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240-year-old Programmable Humanoid Robot

September 21, 2013

Humanoid robotics news has been a little thin lately, so we’re going to reach back for a somewhat older news item… 240 years old, in fact.

This excerpt from the BBC documentary Mechanical Marvels: Clockwork Dreams shows The Writer, an 18th-century automaton built by Swiss watchmaker Pierre Jaquet-Droz.

The Writer is the most complex of three famous clockwork automata built by Jacquet-Droz, along with the help of his son (Henri Louis Jacquet-Droz) and Jean-Frédéric Leschot.  It a small mechanical boy, who writes neatly with a quill pen.  Its head and eyes track its work as it periodically dips its pen into the inkwell, shakes off the excess, and continues with its writing.

Its siblings, the Draughtsman and the Musician, are also quite impressive; and there were other impressive automata in the day as well.  But The Writer is significantly more advanced than these others, and most worthy of being called a humanoid robot, for two reasons.

First, all the mechanisms that make The Writer operate fit within its body.  Many other automata of the day had extensive cams, linkages, energy storage, and other mechanisms outside the body (typically within a pedestal to which the automata would be permanently mounted).  Not so with The Writer; all mechanisms were minaturized and carefully arranged until they fit entirely within the human form.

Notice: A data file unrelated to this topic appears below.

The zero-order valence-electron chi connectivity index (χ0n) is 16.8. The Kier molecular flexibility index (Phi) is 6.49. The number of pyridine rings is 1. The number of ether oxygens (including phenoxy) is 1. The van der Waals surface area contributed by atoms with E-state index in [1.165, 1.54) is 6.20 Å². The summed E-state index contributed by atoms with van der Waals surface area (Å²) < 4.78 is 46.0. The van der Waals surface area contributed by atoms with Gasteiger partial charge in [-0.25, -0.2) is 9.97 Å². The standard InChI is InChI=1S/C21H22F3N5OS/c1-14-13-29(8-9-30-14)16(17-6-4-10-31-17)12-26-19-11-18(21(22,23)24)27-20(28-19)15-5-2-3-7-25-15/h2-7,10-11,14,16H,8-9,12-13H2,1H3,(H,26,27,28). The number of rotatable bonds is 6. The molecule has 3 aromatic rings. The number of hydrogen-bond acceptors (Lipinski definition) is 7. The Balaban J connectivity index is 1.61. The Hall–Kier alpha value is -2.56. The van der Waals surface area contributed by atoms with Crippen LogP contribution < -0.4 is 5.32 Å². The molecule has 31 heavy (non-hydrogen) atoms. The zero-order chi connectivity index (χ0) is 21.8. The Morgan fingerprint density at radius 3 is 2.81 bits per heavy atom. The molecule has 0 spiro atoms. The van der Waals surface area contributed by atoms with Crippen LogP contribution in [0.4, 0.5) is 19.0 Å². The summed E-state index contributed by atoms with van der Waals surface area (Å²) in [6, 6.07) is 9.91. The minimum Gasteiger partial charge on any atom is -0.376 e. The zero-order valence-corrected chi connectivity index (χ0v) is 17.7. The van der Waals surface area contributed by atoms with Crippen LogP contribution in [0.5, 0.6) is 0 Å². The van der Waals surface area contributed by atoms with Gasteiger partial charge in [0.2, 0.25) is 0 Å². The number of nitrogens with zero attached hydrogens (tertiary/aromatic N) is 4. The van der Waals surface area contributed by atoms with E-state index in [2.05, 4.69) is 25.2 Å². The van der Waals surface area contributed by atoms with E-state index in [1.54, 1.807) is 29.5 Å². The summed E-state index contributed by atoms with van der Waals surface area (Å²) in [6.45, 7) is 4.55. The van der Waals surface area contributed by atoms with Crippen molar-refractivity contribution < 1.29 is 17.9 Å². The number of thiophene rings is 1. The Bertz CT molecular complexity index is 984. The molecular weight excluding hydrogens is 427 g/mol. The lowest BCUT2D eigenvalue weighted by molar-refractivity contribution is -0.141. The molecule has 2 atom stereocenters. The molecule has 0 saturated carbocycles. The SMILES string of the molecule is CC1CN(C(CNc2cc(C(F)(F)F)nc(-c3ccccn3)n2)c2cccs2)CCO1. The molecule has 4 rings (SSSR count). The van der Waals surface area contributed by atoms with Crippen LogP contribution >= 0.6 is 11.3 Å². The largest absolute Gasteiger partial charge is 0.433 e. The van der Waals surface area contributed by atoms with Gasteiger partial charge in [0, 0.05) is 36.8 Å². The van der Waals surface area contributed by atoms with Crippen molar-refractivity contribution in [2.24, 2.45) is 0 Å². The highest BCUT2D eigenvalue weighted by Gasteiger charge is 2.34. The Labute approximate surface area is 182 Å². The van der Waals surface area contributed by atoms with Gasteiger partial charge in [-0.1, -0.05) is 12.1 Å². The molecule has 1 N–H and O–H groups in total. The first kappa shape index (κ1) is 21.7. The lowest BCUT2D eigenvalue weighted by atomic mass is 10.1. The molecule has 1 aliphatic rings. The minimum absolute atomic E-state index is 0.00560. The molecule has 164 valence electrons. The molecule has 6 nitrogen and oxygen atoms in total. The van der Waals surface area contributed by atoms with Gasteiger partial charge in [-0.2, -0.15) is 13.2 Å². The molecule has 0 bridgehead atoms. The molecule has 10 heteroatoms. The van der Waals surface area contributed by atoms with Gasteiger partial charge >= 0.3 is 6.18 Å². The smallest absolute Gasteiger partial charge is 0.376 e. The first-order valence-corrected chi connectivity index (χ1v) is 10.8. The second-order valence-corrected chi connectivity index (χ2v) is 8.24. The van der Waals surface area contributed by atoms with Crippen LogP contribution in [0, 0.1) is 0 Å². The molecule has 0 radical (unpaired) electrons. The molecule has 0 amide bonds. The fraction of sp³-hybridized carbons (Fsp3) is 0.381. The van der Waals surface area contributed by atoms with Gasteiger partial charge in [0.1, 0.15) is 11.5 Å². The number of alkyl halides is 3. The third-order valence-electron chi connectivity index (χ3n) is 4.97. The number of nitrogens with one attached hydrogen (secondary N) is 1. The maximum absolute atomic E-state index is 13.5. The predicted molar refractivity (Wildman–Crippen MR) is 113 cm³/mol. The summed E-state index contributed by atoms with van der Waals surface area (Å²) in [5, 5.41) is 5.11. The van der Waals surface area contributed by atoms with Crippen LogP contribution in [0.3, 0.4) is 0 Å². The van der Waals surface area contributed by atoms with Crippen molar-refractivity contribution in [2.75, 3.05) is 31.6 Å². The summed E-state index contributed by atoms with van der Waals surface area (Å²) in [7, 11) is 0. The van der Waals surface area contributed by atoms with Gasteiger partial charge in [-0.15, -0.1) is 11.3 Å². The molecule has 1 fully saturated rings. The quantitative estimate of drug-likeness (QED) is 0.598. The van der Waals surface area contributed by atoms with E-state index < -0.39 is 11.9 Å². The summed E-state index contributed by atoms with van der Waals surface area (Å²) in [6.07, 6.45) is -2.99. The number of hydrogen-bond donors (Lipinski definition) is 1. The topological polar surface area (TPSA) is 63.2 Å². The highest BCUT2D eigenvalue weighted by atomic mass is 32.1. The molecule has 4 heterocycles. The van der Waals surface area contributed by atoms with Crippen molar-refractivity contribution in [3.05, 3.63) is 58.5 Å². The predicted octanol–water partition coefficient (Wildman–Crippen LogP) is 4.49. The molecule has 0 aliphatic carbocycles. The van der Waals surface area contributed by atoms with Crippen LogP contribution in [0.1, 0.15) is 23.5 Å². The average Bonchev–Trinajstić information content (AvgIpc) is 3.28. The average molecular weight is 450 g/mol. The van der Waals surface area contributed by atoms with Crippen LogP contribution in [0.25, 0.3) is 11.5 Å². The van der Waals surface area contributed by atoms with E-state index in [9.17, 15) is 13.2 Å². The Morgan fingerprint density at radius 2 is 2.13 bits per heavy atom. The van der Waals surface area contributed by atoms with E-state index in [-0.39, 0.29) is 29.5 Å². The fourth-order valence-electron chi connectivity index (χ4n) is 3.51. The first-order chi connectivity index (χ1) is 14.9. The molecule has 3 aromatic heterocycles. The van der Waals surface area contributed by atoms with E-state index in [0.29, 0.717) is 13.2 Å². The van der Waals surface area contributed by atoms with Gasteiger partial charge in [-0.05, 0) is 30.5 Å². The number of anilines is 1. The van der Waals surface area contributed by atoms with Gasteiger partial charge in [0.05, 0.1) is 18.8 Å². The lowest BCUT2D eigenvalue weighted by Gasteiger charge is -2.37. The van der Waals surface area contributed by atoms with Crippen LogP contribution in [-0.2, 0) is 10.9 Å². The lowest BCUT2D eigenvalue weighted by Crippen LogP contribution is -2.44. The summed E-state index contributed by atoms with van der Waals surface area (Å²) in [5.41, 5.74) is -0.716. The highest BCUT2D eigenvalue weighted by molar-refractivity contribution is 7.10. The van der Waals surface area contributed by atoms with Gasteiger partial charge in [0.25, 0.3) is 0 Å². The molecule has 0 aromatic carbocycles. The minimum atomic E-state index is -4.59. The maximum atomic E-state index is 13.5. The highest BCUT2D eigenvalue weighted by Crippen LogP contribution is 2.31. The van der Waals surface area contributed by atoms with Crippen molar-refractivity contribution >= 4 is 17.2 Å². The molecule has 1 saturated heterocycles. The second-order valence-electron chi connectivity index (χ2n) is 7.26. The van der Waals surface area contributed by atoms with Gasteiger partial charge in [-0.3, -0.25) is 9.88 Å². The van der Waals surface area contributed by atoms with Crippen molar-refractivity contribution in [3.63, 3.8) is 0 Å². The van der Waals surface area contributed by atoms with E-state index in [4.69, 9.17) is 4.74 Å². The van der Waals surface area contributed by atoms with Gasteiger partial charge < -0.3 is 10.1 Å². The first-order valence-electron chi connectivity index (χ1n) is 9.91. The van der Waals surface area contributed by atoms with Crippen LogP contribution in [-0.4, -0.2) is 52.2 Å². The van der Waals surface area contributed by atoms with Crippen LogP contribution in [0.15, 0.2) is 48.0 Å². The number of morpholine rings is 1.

Second, and most amazing of all: The Writer is programmable.  There is a control wheel containing 40 interchangeable units, each one defining one letter or symbol to be written by the boy.  By changing these, the robot can be easily programmed to write any message 40 characters or less.

Our tools and techniques today are different — instead of springs and cams, we use batteries and electronic computers.  But the spirit and objectives are very much the same.  Jacquet-Droz was a maker and a roboticist of the finest sort, even if those terms didn’t exist at the time, and we can all learn from his craftsmanship.

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